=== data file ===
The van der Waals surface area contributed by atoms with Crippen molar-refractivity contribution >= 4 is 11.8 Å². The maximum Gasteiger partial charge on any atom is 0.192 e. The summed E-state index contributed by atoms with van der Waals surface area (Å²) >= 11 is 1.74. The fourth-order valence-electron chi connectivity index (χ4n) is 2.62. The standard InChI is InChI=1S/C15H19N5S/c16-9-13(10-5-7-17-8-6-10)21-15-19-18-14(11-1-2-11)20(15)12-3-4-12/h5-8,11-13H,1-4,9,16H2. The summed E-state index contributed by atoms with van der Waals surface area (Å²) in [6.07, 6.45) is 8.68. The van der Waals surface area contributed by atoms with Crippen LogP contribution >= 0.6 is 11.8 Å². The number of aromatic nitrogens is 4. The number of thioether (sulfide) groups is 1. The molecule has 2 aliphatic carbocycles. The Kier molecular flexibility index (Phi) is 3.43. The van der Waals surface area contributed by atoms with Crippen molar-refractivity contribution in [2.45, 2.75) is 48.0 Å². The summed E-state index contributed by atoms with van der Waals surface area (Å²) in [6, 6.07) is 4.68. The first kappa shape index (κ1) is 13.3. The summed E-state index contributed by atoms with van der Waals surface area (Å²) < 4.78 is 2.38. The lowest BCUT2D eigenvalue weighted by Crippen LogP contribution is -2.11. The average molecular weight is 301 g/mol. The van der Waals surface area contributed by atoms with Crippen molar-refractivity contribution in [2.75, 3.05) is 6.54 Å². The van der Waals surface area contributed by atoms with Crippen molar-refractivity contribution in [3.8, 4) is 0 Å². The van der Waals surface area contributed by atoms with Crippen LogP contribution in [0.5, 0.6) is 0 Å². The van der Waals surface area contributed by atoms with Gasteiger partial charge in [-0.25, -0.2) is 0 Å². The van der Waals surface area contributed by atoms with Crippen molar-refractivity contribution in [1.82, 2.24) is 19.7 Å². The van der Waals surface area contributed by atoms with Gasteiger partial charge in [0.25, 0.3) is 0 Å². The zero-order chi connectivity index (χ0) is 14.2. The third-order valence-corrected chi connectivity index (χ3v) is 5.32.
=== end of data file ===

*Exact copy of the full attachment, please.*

The van der Waals surface area contributed by atoms with Crippen molar-refractivity contribution >= 4 is 11.8 Å². The maximum Gasteiger partial charge on any atom is 0.192 e. The summed E-state index contributed by atoms with van der Waals surface area (Å²) >= 11 is 1.74. The fourth-order valence-electron chi connectivity index (χ4n) is 2.62. The standard InChI is InChI=1S/C15H19N5S/c16-9-13(10-5-7-17-8-6-10)21-15-19-18-14(11-1-2-11)20(15)12-3-4-12/h5-8,11-13H,1-4,9,16H2. The summed E-state index contributed by atoms with van der Waals surface area (Å²) in [6.07, 6.45) is 8.68. The van der Waals surface area contributed by atoms with Crippen LogP contribution >= 0.6 is 11.8 Å². The number of aromatic nitrogens is 4. The number of thioether (sulfide) groups is 1. The molecule has 2 aliphatic carbocycles. The Kier molecular flexibility index (Phi) is 3.43. The van der Waals surface area contributed by atoms with Crippen molar-refractivity contribution in [2.45, 2.75) is 48.0 Å². The summed E-state index contributed by atoms with van der Waals surface area (Å²) in [6, 6.07) is 4.68. The first kappa shape index (κ1) is 13.3. The summed E-state index contributed by atoms with van der Waals surface area (Å²) < 4.78 is 2.38. The lowest BCUT2D eigenvalue weighted by Crippen LogP contribution is -2.11. The average molecular weight is 301 g/mol. The van der Waals surface area contributed by atoms with Crippen molar-refractivity contribution in [2.75, 3.05) is 6.54 Å². The van der Waals surface area contributed by atoms with Crippen molar-refractivity contribution in [3.8, 4) is 0 Å². The van der Waals surface area contributed by atoms with Crippen LogP contribution in [0.5, 0.6) is 0 Å². The van der Waals surface area contributed by atoms with Gasteiger partial charge in [-0.25, -0.2) is 0 Å². The van der Waals surface area contributed by atoms with Crippen molar-refractivity contribution in [1.82, 2.24) is 19.7 Å². The van der Waals surface area contributed by atoms with Gasteiger partial charge in [0.25, 0.3) is 0 Å². The zero-order chi connectivity index (χ0) is 14.2. The third-order valence-corrected chi connectivity index (χ3v) is 5.32.